A rocky month of October for equity markets has come as a rude wake up call for many investors who had become comfortable with several years of steadily increasing returns.

How you feel about your investments during the bad times is often a great way to assess whether you have the right mix of growth and defensive assets in your portfolio.

To illustrate this, consider the portfolio outcomes for and an aggressive investor (100% equities) and a balanced investor (50% equities, 50% fixed interest) during short, medium and long term periods where equity markets fell.  This is based on the actual yearly returns of the benchmark US S&P500 Index:


Investment portfolio performance during the following periods: Aggressive Investor Balanced Investor
One bad month (October 2018) -7% -3%
One bad year (2008) -37% -18%
Three consecutive bad years (2000-2002) -42% -20%

Ask yourself whether you could cope with seeing your investments fall for 3 years in a row, and over 40% in total, which is what happened in 2000-2002?  Or if you could handle a 50% drop in 2007/8? (for calendar year 2008 the fall was -37%)

If the answer is no, then you are probably better off having some defensive assets in your portfolio (eg. bonds, fixed interest investments), which usually provide steady returns even when equity markets are tumbling.  The above table shows how a balanced investor would have faced losses less than ½ as much as an aggressive investor, during the same negative periods.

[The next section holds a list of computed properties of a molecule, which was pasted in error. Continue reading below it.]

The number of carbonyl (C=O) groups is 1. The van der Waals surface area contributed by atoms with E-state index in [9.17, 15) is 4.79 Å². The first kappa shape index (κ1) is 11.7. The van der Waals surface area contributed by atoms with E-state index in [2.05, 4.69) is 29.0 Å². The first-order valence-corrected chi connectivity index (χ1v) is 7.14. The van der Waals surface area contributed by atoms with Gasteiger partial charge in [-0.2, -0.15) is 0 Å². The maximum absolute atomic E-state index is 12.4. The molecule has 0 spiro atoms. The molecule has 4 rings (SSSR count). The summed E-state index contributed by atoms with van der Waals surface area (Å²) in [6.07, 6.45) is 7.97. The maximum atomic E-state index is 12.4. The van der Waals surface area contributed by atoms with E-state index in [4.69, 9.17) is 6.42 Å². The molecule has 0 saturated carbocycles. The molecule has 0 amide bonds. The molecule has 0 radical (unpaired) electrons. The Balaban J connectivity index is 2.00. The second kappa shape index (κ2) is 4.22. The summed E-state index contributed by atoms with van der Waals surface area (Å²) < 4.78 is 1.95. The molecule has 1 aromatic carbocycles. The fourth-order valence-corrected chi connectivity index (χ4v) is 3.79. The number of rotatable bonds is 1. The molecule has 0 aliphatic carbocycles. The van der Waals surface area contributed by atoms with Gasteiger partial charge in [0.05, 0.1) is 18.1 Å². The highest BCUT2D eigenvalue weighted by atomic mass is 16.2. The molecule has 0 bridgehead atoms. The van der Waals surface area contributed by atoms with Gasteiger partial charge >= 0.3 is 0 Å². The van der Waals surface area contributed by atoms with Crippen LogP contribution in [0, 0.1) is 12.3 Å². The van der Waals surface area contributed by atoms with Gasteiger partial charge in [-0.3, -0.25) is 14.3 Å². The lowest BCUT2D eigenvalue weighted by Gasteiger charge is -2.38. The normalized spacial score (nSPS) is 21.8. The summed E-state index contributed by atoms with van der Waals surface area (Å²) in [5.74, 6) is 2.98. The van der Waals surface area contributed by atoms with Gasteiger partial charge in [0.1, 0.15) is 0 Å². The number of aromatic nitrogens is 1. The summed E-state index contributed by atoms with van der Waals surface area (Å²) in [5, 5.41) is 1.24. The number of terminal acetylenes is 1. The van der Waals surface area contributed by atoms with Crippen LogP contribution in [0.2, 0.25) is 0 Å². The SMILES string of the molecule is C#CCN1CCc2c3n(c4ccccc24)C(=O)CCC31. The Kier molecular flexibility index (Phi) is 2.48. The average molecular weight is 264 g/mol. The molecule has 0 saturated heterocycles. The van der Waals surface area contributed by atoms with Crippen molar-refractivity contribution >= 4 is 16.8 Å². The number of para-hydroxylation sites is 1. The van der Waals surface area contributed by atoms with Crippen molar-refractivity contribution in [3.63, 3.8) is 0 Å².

For the majority of investors, having some defensive assets in their portfolio helps to cushion the fall during market downturns, plus provides a pool of money that can be used to rebalance a portfolio if indeed equity markets do fall significantly, by buying more equities when they are cheaper.

Yes, this approach will come at the expense of greater returns when markets are rising, but if your losses during crashes are not catastrophic, you will feel better emotionally, and you are more likely to stay the course and not panic sell at the worst possible time.


Dean Edwards


The emotional impact of market downturns